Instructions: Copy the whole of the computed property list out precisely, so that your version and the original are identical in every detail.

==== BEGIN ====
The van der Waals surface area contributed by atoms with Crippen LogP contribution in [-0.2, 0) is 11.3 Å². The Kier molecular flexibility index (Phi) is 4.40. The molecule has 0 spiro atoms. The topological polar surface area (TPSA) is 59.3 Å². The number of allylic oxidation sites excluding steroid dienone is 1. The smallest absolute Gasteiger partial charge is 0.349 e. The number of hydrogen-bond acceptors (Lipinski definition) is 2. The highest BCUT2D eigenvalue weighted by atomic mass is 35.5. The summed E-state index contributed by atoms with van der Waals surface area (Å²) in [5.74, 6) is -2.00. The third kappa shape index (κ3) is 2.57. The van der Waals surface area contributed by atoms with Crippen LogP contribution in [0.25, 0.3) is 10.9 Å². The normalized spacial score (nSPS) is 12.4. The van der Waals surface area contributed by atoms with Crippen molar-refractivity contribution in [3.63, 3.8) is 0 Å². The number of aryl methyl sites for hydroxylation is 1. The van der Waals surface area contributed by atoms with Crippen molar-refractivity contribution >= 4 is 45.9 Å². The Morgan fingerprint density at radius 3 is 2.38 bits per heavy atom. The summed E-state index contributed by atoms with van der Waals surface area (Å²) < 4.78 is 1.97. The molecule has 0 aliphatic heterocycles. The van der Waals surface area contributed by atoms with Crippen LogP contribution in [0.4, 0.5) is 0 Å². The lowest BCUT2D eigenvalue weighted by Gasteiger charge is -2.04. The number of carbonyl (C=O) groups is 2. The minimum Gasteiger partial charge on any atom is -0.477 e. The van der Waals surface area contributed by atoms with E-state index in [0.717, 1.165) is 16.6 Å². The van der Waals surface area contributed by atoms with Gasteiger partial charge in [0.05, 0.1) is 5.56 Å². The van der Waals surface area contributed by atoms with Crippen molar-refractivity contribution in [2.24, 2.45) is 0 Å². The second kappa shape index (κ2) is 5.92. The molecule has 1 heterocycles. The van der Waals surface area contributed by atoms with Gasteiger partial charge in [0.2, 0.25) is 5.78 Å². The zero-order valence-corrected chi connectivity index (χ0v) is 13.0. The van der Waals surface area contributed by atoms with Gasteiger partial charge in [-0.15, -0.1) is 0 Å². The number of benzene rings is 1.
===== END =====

The van der Waals surface area contributed by atoms with Crippen LogP contribution in [-0.2, 0) is 11.3 Å². The Kier molecular flexibility index (Phi) is 4.40. The molecule has 0 spiro atoms. The topological polar surface area (TPSA) is 59.3 Å². The number of allylic oxidation sites excluding steroid dienone is 1. The smallest absolute Gasteiger partial charge is 0.349 e. The number of hydrogen-bond acceptors (Lipinski definition) is 2. The highest BCUT2D eigenvalue weighted by atomic mass is 35.5. The summed E-state index contributed by atoms with van der Waals surface area (Å²) in [5.74, 6) is -2.00. The third kappa shape index (κ3) is 2.57. The van der Waals surface area contributed by atoms with Crippen LogP contribution in [0.25, 0.3) is 10.9 Å². The normalized spacial score (nSPS) is 12.4. The van der Waals surface area contributed by atoms with Crippen molar-refractivity contribution in [3.63, 3.8) is 0 Å². The number of aryl methyl sites for hydroxylation is 1. The van der Waals surface area contributed by atoms with Crippen molar-refractivity contribution >= 4 is 45.9 Å². The Morgan fingerprint density at radius 3 is 2.38 bits per heavy atom. The summed E-state index contributed by atoms with van der Waals surface area (Å²) < 4.78 is 1.97. The molecule has 0 aliphatic heterocycles. The van der Waals surface area contributed by atoms with Crippen LogP contribution in [0.4, 0.5) is 0 Å². The lowest BCUT2D eigenvalue weighted by Gasteiger charge is -2.04. The number of carbonyl (C=O) groups is 2. The minimum Gasteiger partial charge on any atom is -0.477 e. The van der Waals surface area contributed by atoms with E-state index in [0.717, 1.165) is 16.6 Å². The van der Waals surface area contributed by atoms with Gasteiger partial charge in [0.05, 0.1) is 5.56 Å². The van der Waals surface area contributed by atoms with Crippen molar-refractivity contribution in [2.24, 2.45) is 0 Å². The second kappa shape index (κ2) is 5.92. The molecule has 1 heterocycles. The van der Waals surface area contributed by atoms with Gasteiger partial charge in [0.2, 0.25) is 5.78 Å². The zero-order valence-corrected chi connectivity index (χ0v) is 13.0. The van der Waals surface area contributed by atoms with Gasteiger partial charge in [-0.15, -0.1) is 0 Å². The number of benzene rings is 1.